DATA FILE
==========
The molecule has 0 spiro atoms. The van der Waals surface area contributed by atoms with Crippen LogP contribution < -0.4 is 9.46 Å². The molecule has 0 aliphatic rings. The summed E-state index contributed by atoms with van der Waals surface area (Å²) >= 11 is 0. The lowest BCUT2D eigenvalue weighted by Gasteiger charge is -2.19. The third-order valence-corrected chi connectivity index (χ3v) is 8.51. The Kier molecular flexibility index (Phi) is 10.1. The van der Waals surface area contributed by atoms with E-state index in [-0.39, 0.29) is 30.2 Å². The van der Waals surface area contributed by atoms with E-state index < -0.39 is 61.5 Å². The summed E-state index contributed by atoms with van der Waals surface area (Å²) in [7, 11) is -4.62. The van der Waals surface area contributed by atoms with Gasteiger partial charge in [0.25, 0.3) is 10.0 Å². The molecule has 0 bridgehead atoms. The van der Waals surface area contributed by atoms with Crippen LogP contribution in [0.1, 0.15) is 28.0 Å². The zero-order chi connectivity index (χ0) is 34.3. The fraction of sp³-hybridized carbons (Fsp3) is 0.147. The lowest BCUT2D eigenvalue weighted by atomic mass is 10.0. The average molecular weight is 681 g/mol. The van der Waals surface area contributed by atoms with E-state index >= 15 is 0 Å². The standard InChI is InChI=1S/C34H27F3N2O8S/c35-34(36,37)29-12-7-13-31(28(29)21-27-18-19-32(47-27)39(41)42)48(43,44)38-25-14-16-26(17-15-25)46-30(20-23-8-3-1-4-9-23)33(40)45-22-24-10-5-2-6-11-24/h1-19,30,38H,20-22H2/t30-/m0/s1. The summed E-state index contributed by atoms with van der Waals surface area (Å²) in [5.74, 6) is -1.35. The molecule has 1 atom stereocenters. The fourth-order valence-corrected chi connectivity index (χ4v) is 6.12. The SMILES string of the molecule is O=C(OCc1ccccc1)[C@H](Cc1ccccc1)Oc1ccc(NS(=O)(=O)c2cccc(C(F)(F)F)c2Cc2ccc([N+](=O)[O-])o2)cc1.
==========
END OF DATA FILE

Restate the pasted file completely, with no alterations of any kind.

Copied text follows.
The molecule has 0 spiro atoms. The van der Waals surface area contributed by atoms with Crippen LogP contribution < -0.4 is 9.46 Å². The molecule has 0 aliphatic rings. The summed E-state index contributed by atoms with van der Waals surface area (Å²) >= 11 is 0. The lowest BCUT2D eigenvalue weighted by Gasteiger charge is -2.19. The third-order valence-corrected chi connectivity index (χ3v) is 8.51. The Kier molecular flexibility index (Phi) is 10.1. The van der Waals surface area contributed by atoms with E-state index in [-0.39, 0.29) is 30.2 Å². The van der Waals surface area contributed by atoms with E-state index < -0.39 is 61.5 Å². The summed E-state index contributed by atoms with van der Waals surface area (Å²) in [7, 11) is -4.62. The van der Waals surface area contributed by atoms with Gasteiger partial charge in [0.25, 0.3) is 10.0 Å². The molecule has 0 bridgehead atoms. The van der Waals surface area contributed by atoms with Crippen LogP contribution in [0.1, 0.15) is 28.0 Å². The zero-order chi connectivity index (χ0) is 34.3. The fraction of sp³-hybridized carbons (Fsp3) is 0.147. The lowest BCUT2D eigenvalue weighted by atomic mass is 10.0. The average molecular weight is 681 g/mol. The van der Waals surface area contributed by atoms with E-state index >= 15 is 0 Å². The standard InChI is InChI=1S/C34H27F3N2O8S/c35-34(36,37)29-12-7-13-31(28(29)21-27-18-19-32(47-27)39(41)42)48(43,44)38-25-14-16-26(17-15-25)46-30(20-23-8-3-1-4-9-23)33(40)45-22-24-10-5-2-6-11-24/h1-19,30,38H,20-22H2/t30-/m0/s1. The summed E-state index contributed by atoms with van der Waals surface area (Å²) in [5.74, 6) is -1.35. The molecule has 1 atom stereocenters. The fourth-order valence-corrected chi connectivity index (χ4v) is 6.12. The SMILES string of the molecule is O=C(OCc1ccccc1)[C@H](Cc1ccccc1)Oc1ccc(NS(=O)(=O)c2cccc(C(F)(F)F)c2Cc2ccc([N+](=O)[O-])o2)cc1.